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How blood vessels regulate obesity through a molecular communication

The abundance and function of blood vessels in adipose tissue conditions the development of obesity, according to a study by laboratories from the Josep Carreras Leukaemia Research Institute and CIC bioGUNE, both members of the Cancer Networking Biomedical Research Center (CIBERONC).

Dr Mariona Graupera (Credit: Josep Carreras Leukaemia Research Institute)

Obesity is a multifactorial epidemic disease closely related to the development of multiple pathologies, originated by the exacerbated expansion of adipose tissue. The development of prevention and treatment strategies for this disease is, therefore, an urgent biomedical need. Adipose tissue has important blood supply requirements, and the contribution of vessels to the development of obesity had not been clarified until now.

In order to clarify the contribution of blood vessels to the development of obesity, Dr Mariona Graupera and colleagues studied a mouse model with increased vascular functionality, and observed that the animals were resistant to the development of obesity.

"At that moment we knew that the vessels were instructing the body to control the management of fat," explained Graupera. From this point on, the research team focused its efforts on identifying the mechanism in the vessel's crosstalk with the adipose tissue.

The leaders of this research integrated international experts in different disciplines into the project to provide a comprehensive response to the phenomenon they just described. Years of research led to the conclusion that blood vessels use a language of communication based on small molecules or "metabolites" to instruct adipose tissue. The adipocytes, in response to the message from the vessels, release fat, which the vessels capture as food to proliferate.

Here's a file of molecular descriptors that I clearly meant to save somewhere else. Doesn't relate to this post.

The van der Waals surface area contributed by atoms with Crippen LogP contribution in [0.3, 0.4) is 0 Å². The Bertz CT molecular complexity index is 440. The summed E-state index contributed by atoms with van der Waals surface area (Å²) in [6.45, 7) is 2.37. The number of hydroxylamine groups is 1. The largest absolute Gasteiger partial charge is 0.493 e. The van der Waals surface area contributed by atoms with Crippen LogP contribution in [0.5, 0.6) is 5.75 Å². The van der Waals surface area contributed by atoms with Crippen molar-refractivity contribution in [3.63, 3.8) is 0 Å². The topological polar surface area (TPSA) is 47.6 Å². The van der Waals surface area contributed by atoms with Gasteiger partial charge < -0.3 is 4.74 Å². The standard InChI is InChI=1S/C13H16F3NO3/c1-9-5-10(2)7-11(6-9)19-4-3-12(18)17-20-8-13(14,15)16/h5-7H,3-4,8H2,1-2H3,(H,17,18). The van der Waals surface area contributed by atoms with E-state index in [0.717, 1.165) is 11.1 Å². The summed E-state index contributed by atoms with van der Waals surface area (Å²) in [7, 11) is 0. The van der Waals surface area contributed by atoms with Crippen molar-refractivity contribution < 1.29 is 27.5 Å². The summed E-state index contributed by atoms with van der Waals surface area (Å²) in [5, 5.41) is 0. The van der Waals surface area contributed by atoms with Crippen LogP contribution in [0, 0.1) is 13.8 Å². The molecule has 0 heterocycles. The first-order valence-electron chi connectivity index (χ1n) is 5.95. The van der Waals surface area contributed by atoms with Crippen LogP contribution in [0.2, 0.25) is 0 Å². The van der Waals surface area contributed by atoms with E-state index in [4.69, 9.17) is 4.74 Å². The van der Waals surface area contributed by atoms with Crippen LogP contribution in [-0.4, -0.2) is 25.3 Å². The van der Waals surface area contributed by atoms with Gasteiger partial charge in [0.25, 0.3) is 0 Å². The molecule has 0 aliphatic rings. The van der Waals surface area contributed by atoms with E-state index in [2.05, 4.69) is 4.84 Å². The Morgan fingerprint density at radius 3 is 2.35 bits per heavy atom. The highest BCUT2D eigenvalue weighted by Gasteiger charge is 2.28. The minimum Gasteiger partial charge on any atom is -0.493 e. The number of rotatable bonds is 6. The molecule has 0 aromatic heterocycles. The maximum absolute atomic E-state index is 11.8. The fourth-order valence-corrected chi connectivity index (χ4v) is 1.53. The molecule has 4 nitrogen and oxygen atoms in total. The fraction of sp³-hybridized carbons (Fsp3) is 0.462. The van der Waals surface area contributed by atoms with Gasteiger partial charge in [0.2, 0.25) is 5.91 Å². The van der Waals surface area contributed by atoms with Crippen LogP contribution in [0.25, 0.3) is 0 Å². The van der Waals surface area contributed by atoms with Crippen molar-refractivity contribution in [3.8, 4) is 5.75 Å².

"While the vessels activate this process during a controlled increase in proliferation, the tumour cells do so in an uncontrolled and aberrant way."

This study sheds light on the importance of blood vessels in regulating health and disease in our body.

"Vessels have historically been considered inert blood transport tubes, but we are discovering that they perceive alterations in our body and respond by regulating and organizing the function of multiple tissues." Graupera concluded. "The fact that the vessels respond differently in each organ suggests that we are facing a tissue that is specialised throughout our body, and this opens up exciting opportunities to improve human health through the regulation of blood vessels."

The teams from CIC bioGUNE and the Josep Carreras Leukaemia Research Institute have worked hand in hand with Rubén Nogueiras from CIMUS in Santiago de Compostela, Marc Claret from IDIBAPS in Barcelona and Paul Cohen from the Rockefeller University in New York. The findings, ‘Angiocrine polyamine production regulates adiposity’, published in Nature Metabolism ’, were publication.

Part of the research has received funding from the Fundación BBVA grants programme to research teams under the project "Endothelial molecular alterations induced by excessive energy intake—a new concept in obesity and metabolic disorders EndObes."


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